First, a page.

Posts Tagged ‘you’ve got to be kidding’

I find I’m pretty much constantly outraged these days.  Let me clarify, I’m pretty much outraged at the state of Virginia there days.

It’s not good here in the Commonwealth.  It hasn’t ever been good, that’s true, but it’s certainly getting worse than it has been.  I don’t usually get all twisted up in the machinations of politicians.  They do good and bad but they also come and go.  Whether or not that’s the right perspective, it’s the perspective I find most allows me to recognize that it isn’t the person making these godforsaken decisions, it’s the politics.  The “not the person” part is important to me, but it’s getting more challenging by the day.

The Governor of Virginia removed the protections for gays put into place by the previous governor.  I consoled myself with the idea that the Virginia Senate passed an anti-discrimination discrimination bill.  A bill that reportedly will not pass the House.  But let’s not be negative.  At least, not until we hear from Virginia Representative Bob Marshall (and I might as well just quote here) who said, “I think there first should be some finding that homosexuals, as a class, are being discriminated against.  In all of my experience and reading, gay individuals seem to have more income, to attend more cultural events, to take more vacations than the rest of us. Show me where this discrimination is going on.’’  You can see that here, at the end of the article.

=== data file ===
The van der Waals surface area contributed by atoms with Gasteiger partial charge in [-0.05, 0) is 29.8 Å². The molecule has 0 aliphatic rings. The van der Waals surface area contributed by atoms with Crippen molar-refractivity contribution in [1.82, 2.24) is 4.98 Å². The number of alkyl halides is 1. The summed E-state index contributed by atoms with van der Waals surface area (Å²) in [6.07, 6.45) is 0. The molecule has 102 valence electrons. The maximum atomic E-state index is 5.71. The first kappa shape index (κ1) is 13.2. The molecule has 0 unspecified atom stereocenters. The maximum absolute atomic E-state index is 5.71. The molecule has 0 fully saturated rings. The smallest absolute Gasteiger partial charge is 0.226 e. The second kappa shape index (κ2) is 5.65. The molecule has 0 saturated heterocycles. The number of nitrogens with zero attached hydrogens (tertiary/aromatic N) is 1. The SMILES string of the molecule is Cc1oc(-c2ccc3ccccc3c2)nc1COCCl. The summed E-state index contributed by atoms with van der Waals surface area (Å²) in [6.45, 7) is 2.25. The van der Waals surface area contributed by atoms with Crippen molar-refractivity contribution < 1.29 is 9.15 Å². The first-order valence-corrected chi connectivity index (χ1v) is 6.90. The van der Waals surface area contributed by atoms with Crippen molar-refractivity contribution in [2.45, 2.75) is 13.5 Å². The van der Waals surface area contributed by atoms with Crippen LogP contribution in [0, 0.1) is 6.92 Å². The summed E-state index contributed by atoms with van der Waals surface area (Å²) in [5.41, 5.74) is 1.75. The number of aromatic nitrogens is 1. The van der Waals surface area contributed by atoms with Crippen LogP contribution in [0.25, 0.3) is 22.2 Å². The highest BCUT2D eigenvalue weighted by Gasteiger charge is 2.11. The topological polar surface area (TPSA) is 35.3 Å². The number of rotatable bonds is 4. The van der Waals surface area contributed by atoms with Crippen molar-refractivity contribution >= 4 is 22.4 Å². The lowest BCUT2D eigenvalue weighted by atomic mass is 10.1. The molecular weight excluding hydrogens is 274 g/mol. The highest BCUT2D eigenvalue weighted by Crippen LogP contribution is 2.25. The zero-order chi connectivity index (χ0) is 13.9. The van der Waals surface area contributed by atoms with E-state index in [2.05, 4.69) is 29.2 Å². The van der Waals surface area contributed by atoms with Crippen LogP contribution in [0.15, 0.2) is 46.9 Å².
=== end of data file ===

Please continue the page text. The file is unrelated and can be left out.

I’ll let you take a moment to consider that.  While I take a vacation and go to a cultural event.  Not to be outdone, Ken Cuchinelli, the State’s Attorney General opted to chime with an outrageously unreasonable roar that condones discrimination against gays. You can read the letter he sent to state schools here (it’s a PDF – so if you don’t want to open it, take my word that he’s an asshole).